GENEVA (13 May 2020) – UN human rights experts* today urged Hong Kong Special Administrative Region authorities to immediately drop the criminal prosecution of 15 pro-democracy activists who participated in peaceful protests in the city last year.
“Nobody should be subjected to administrative or criminal sanctions for taking part in a peaceful protest, even if the regime governing protests requires an authorisation,” the experts said.
Protests were initially sparked in 2019 as a reaction to proposed legislation, which would have allowed the extradition of criminal suspects to mainland China. Those peaceful assemblies developed into protests calling for more democratic participation in public affairs. During the height of the protests, nearly 2 million people took part in peaceful marches.
However, as the standoff between the protesters and the government continued, more and more violent clashes between the police and some individuals were recorded. The UN experts had already expressed their concern in this regard in a press release in September 2019.
The 15 pro-democracy activists were arrested in April and have been charged with various counts of assisting in the organisation of ‘unauthorised’ assemblies or participation in them. Some have also been charged with announcing ‘unauthorised’ marches. Their trial is due to start on 18 May. These charges were brought under the Public Order Ordinance, which establishes an authorisation process for assemblies, contrary to international human rights standards.
“The charges were filed at a time when protests are restricted for COVID-19 prevention. The persons charged are all leading figures in the pro-democracy movement. We fear the chilling effect these arrests aim to have on peaceful protests in Hong Kong,” the experts said.
The UN experts said the authorities are obligated not to criminalise peaceful protesters or prosecute organisers for the acts of violence committed by individual participants. Only individual acts of violence may be subject to prosecution.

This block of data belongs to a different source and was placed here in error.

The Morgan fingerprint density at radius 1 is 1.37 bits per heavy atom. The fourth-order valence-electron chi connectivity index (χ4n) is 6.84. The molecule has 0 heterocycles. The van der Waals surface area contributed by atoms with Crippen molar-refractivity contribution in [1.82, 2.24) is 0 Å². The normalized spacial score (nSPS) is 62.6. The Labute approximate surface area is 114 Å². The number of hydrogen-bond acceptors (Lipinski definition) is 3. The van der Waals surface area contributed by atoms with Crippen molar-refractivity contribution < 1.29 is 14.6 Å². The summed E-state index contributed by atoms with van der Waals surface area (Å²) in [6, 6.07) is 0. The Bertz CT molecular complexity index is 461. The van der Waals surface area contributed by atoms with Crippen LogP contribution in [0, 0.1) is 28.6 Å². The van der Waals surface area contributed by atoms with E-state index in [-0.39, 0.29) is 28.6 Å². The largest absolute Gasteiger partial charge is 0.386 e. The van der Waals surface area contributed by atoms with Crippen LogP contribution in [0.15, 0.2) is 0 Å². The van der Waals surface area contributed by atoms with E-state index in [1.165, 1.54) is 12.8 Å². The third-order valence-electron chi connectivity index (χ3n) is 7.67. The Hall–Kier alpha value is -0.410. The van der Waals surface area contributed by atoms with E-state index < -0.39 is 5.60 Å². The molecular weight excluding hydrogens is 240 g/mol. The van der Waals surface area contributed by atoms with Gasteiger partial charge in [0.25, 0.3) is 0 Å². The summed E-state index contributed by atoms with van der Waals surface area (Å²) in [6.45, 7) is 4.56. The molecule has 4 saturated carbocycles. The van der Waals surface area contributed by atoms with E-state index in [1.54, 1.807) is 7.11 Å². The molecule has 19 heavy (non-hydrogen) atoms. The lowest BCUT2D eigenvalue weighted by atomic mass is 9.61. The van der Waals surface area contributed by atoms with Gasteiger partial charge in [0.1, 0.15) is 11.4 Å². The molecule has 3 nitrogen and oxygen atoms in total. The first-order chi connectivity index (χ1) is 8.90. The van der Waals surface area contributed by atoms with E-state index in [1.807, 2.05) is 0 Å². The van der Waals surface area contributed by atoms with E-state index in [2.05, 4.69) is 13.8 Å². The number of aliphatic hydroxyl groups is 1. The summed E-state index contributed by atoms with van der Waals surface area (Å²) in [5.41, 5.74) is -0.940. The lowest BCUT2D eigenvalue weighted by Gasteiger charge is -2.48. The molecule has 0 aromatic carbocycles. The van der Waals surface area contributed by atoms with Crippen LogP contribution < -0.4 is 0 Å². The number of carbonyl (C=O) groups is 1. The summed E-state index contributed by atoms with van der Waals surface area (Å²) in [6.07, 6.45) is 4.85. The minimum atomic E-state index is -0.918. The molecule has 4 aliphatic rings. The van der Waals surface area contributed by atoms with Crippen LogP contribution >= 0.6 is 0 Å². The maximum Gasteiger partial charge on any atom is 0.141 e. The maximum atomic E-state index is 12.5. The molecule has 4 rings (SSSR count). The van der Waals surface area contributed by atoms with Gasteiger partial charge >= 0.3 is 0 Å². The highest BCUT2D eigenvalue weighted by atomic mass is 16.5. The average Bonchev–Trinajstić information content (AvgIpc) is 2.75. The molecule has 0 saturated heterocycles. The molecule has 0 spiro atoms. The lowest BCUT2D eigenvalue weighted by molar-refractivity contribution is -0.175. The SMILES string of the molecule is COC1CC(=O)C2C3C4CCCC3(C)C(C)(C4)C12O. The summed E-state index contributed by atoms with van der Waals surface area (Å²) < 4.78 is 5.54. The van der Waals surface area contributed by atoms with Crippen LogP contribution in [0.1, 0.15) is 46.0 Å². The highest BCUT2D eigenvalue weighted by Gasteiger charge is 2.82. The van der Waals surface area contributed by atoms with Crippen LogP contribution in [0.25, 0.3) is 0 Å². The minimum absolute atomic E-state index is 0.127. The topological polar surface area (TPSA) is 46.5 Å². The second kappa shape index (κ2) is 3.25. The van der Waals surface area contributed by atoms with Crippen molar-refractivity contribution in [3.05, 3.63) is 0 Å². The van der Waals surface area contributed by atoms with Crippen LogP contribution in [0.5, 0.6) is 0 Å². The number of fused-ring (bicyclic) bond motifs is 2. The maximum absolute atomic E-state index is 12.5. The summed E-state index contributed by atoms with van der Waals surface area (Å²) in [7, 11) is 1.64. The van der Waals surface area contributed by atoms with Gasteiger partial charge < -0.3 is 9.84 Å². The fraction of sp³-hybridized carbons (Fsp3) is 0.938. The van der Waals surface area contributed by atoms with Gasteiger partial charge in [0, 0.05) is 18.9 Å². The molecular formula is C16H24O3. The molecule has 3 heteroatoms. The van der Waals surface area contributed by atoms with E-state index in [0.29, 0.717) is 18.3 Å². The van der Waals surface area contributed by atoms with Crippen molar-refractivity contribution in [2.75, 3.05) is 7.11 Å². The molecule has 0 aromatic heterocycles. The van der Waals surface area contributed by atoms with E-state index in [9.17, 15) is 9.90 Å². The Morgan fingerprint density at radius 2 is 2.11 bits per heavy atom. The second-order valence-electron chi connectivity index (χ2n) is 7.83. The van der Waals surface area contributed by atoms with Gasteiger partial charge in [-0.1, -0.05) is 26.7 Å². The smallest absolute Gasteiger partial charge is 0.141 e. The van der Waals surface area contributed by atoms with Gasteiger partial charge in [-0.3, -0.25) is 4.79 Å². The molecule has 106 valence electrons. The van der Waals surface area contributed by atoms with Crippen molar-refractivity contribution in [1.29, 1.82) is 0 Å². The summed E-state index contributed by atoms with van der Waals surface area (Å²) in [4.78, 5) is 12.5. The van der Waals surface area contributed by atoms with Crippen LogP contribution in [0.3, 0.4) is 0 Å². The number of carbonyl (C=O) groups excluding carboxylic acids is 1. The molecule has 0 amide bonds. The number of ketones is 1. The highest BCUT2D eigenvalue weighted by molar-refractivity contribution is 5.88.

Furthermore, authorities should review the Public Order Ordinance in line with international human rights standards. The experts have also noted a pattern of criminalization of peaceful protesters over the past months including when peaceful protests took place in compliance with existing public health regulations.
The UN experts are following the cases closely and are in a dialogue with the relevant authorities.
Mr. Clement Nyaletsossi Voule,Special Rapporteur on the right to peaceful assembly and association,
Mr. David Kaye, Special Rapporteur on the promotion and protection of the right to freedom of opinion and expression;
Ms. Mary Lawlor,
Special Rapporteur on the situation of human rights defenders
The Special Rapporteurs, Independent Experts and Working Groups are part of what is known as the
Special Proceduresof the Human Rights Council. Special Procedures, the largest body of independent experts in the UN Human Rights system, is the general name of the Council’s independent fact-finding and monitoring mechanisms that address either specific country situations or thematic issues in all parts of the world. Special Procedures experts work on a voluntary basis; they are not UN staff and do not receive a salary for their work. They are independent from any government or organization and serve in their individual capacity.
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